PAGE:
Engadget alert: Chinese tech toys

Feng Jun shows me his book scanner

Engadget alert, this post is just for Ryan Block who runs the killer gadget blog: Engadget. Sometimes I love pretending I work for Engadget and am responsible for traveling the world finding killer gadgets. Hey, a guy has to have some dreams, doesn’t he? ūüôā

So, I was riding the train up to one of the closing parties in Davos when Tim Weber of the BBC introduced me to Feng Jun, CEO of Beijing Huaqi Information Digital Technology Company. I recorded the whole thing on my cell phone.

He pulled out of his pocket a book for the Olympics. Ahh, here the Chinese go again being proud of their Olympics, I thought.

Awesome Chinese scanner

But then he pulled out of his other pocket a gadget that he aimed at the book and it started talking about what he aimed at. Then he aimed it at some music and it played the song and he started singing along with it.

Damn, that was cool. How did it work? An infrared film over all the logos, pictures, etc that contained microdots that told the scanner what to play. Cost? $70. I want one just to keep on my coffee table.

But that was just the start. Then he pulled out of his pocket something that looked like a thick business card. Only it had 32 GB of memory on it and the damn thing had a tiny USB connector on it. I want one of those!

Finally he pulled out a digital camera. OK, I was getting bored there. But then he pulled out the SD card and unfolded a little USB connector that was on the SD card. Damn, I want one of those too for my little Nikon pocket camera.

Anyway, I got the whole thing on video. This is definitely a company to watch. The Chinese sure are doing some interesting things.

The word-of-mouth killer product of CES


I asked dozens of people “what did you see at CES that you’d spend your own money on?” I also asked “what was the coolest thing you saw?”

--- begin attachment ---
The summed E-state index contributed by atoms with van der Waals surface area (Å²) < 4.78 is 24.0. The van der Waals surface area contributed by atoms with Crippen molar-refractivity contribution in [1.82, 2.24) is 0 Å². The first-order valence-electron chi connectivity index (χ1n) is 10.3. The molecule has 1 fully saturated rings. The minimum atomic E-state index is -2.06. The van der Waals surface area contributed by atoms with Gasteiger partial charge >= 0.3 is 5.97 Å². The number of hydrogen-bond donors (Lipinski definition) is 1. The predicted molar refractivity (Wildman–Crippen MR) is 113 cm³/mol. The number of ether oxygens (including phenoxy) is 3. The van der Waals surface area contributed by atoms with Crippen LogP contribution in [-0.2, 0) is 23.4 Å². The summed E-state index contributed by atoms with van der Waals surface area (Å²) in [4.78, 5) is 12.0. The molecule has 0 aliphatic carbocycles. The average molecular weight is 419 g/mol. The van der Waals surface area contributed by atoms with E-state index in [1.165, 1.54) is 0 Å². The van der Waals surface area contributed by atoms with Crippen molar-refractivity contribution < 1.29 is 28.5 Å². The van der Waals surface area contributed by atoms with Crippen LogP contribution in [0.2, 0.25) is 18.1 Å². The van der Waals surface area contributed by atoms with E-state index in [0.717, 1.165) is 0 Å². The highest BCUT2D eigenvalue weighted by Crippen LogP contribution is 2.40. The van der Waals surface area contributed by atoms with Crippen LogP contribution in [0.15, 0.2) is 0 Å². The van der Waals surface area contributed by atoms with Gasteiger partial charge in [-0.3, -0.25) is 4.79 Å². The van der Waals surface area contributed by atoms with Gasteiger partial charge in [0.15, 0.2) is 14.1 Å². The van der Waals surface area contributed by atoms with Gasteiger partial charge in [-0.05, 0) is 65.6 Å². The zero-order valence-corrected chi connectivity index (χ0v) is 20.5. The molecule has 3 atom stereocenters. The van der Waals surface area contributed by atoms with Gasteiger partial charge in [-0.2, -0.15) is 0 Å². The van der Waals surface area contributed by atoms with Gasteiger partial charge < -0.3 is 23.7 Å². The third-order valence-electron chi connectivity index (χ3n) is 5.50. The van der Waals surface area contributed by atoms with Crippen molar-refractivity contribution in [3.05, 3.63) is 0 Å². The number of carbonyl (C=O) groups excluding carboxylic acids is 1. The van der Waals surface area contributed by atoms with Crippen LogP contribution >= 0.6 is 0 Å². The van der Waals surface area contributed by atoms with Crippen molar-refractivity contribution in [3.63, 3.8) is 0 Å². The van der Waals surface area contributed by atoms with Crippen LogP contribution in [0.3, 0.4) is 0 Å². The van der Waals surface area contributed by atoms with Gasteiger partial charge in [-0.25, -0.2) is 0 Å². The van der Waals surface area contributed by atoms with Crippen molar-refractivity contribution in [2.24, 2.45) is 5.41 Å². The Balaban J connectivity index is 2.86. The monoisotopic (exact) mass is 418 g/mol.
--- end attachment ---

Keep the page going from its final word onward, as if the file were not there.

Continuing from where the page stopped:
Most people stammered on both answers, but yesterday I started hearing about the Celestron SkyScout so Buzz, Shel, and I went over to the Sands to check it out.

It wins my award for the single coolest thing I saw at the show. By far. I’m not alone, either. Shel and Buzz were both speechless when they saw it.

What is it?

Well, for that I asked the inventor, Mike Lemp about it. Here’s a picture of Mike with Shel holding a SkyScout.

Mike and his team has been working on this for five years. It is a revolutionary product. One that you’ll want the first time you play with it. I’m buying one.

So, what is it?

It’s a $400 box with a lens that you look through.

It comes out in April. Order it on Amazon. But do it soon. Amazon has sold dozens and the hype hasn’t yet started on this thing.

So, why am I spending my 400 bones on this thing?

Here’s why.

You look through this device at the night-time sky and it tells you what you’re looking at. Oh, it doesn’t need to be night, either.

Celestron is a famous maker of telescopes (I sold a truckload of their product in the Silicon Valley camera store I used to manage and they always made great products).

It has GPS, gravity, and magnetic field sensors to detect where it’s going.

But it just gets better from there. You can tell it “show me the cool stuff in the sky right now.” It’ll take you on a tour and show you how to point the device with a series of LED’s in the viewfinder.

But it gets cooler than that. It has an audio guide that tells you what you’re looking at and gives you some facts about it.

Oh, wait, there’s more! You hook it up to your computer via USB and it does even more! (Sorry, Windows only for now).

This is going to revolutionize astronomy. It is simply the coolest thing I’ve seen lately (and I’ve seen some pretty cool stuff walking around CES).

What do you think? I can’t wait to go out with Patrick on a dark night and play around.

Apple guy gives Xbox team some advice

Chuq Von Rospach, who works at Apple, gives us some advice on how not to introduce a product. Funny how soon he forgets that I couldn’t find an iPod Nano 4 GB black in time for our wedding anniversary a few months back. We finally found one about a month later, but truth is it is extremely hard to make enough gadgets¬†to go around — especially when demand goes nuts.